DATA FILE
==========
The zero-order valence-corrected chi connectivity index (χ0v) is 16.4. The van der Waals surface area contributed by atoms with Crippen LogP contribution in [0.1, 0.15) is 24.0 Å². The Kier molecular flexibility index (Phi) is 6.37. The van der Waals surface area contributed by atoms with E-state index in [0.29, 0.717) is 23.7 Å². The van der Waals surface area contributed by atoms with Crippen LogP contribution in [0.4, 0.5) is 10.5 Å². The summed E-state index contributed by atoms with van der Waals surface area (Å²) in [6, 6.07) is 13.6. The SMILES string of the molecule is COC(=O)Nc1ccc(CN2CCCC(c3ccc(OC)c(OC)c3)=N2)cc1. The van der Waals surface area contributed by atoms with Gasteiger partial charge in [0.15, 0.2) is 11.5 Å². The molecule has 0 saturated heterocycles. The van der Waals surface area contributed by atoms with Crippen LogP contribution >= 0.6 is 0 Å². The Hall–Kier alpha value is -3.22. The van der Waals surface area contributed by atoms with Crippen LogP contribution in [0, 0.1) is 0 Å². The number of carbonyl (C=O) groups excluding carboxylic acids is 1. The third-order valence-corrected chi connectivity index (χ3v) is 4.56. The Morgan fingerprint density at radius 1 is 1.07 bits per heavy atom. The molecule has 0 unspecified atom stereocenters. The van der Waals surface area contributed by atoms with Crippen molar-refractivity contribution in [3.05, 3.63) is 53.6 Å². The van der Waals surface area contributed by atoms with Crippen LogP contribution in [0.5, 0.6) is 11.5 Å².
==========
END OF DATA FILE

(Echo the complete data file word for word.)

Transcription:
The zero-order valence-corrected chi connectivity index (χ0v) is 16.4. The van der Waals surface area contributed by atoms with Crippen LogP contribution in [0.1, 0.15) is 24.0 Å². The Kier molecular flexibility index (Phi) is 6.37. The van der Waals surface area contributed by atoms with E-state index in [0.29, 0.717) is 23.7 Å². The van der Waals surface area contributed by atoms with Crippen LogP contribution in [0.4, 0.5) is 10.5 Å². The summed E-state index contributed by atoms with van der Waals surface area (Å²) in [6, 6.07) is 13.6. The SMILES string of the molecule is COC(=O)Nc1ccc(CN2CCCC(c3ccc(OC)c(OC)c3)=N2)cc1. The van der Waals surface area contributed by atoms with Gasteiger partial charge in [0.15, 0.2) is 11.5 Å². The molecule has 0 saturated heterocycles. The van der Waals surface area contributed by atoms with Crippen LogP contribution >= 0.6 is 0 Å². The Hall–Kier alpha value is -3.22. The van der Waals surface area contributed by atoms with Crippen LogP contribution in [0, 0.1) is 0 Å². The number of carbonyl (C=O) groups excluding carboxylic acids is 1. The third-order valence-corrected chi connectivity index (χ3v) is 4.56. The Morgan fingerprint density at radius 1 is 1.07 bits per heavy atom. The molecule has 0 unspecified atom stereocenters. The van der Waals surface area contributed by atoms with Crippen molar-refractivity contribution in [3.05, 3.63) is 53.6 Å². The van der Waals surface area contributed by atoms with Crippen LogP contribution in [0.5, 0.6) is 11.5 Å².